Mermaids, werewolves, Loch Ness monster, dragons, and zombies, are probably creatures you are often heard about. There are other mythical creatures you might have never heard before.


One of the most beautiful things that the fiction genre is how authors can bring mythical creatures to life on the page. Some people question the ability of how a person could imagine such creatures they have never seen before, or do they?

Perhaps one time in their life, a crazy thought would be that these authors have seen the creature in their life. As the world has yet to fully be discovered, 80 percent is still left untouched. Believe it or not, we have rounded up some of the mythical from all over the world. Coming from various folklores in multiple countries, here are some of them. 


From the Jewish folklore, a dybbuk is a malicious possessing spirit believed to be the dislocated soul of the deceased. Although exorcised, Dybbuk may not leave the host body. Etymologically, its name stems from the Hebrew verb "Dabaq" which means "adhere" or "cling". The creature uses and manipulates the host's body to complete any unfinished business. 


Best known as the evil spirits in Indonesia, Singapore, and Malaysia, Pontianak forms the pregnant woman with pale skin, long hair, and a white dress. According to its legends, she was killed whilst carrying baby in her womb. In several Indonesian cities, the name of this spirit is named differently. They have been known to lure and kill unsuspecting men after revealing their true form with blood or a hole around their belly. Be warned, Pontianak's typical scent is similar to the frangipania. 


A cross-breed of a rooster and serpent, Basilisk is a legendary serpent reputed as the serpent king in European legends. In Hellenic and Roman folklores, a basilisk, also called a cockatrice, is capable of destroying or killing other creatures with a single stare. Not content with just one power, other myths suggest that this creature has the ability to turn silver into gold.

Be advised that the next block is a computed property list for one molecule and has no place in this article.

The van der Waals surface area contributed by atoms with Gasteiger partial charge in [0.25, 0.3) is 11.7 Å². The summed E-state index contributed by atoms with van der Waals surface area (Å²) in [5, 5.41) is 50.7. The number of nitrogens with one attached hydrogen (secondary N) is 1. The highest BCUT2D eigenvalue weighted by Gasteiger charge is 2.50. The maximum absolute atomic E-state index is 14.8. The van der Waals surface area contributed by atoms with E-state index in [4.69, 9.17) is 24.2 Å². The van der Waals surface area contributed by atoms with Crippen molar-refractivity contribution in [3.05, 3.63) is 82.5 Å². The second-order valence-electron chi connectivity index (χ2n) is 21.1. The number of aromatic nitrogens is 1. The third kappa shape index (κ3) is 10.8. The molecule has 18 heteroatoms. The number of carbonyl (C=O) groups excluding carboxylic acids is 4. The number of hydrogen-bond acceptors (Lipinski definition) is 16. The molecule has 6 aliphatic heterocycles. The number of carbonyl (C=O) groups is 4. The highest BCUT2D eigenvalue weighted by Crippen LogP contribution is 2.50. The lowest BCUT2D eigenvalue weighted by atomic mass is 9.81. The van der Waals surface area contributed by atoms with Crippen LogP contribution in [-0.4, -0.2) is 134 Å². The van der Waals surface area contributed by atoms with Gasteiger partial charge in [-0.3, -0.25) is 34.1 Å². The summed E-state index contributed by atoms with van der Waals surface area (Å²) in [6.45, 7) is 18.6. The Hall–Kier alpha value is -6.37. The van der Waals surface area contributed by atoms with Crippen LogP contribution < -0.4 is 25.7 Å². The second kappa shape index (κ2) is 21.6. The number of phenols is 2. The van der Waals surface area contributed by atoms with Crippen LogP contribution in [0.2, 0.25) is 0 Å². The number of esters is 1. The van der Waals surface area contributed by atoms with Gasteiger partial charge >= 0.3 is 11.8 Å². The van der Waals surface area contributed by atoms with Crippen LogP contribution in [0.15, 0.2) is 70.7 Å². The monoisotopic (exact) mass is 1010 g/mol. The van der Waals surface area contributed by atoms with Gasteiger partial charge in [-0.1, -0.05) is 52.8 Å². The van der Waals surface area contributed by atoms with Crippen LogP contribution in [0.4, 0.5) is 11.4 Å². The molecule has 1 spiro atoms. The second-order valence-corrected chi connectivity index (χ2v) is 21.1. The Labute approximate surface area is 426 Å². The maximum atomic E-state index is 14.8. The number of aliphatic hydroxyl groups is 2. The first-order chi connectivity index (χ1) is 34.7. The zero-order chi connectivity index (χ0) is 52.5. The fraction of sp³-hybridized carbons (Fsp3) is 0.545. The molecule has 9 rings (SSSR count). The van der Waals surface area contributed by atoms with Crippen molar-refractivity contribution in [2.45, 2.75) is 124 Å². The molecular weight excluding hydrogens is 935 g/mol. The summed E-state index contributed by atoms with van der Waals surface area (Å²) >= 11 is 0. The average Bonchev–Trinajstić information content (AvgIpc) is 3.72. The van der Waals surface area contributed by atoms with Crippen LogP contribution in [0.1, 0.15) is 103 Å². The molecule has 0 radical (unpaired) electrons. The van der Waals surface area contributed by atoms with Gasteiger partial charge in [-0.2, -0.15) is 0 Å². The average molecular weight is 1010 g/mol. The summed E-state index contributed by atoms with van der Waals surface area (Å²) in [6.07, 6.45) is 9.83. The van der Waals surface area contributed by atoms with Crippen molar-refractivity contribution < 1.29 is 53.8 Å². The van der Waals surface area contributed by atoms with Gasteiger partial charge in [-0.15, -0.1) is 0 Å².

Head of bull and the body of man, Minotaurs are known to be angry fellows. The creature dwelt and was trapped at the center of a labyrinth built by the architect Daedalus and his son Icarus, on the command of King Minos of Crete, which lends him their name. From ancient Greek mythology, the minotaur was eventually killed by the Athenian hero, Theseus. 


Aqrabuamelu or Girtablilu is the Scorpio man. Featured in the Akkadian language myths, the creature is described to have the head, torso, and arms of a man, but the body of a scorpion. The creature derived from the ancient Mesopotamian religion from the offspring of Tiamat and Abzu. Tiamat is a primordial goddess of the sea, while Abzû is the god of the groundwater. 


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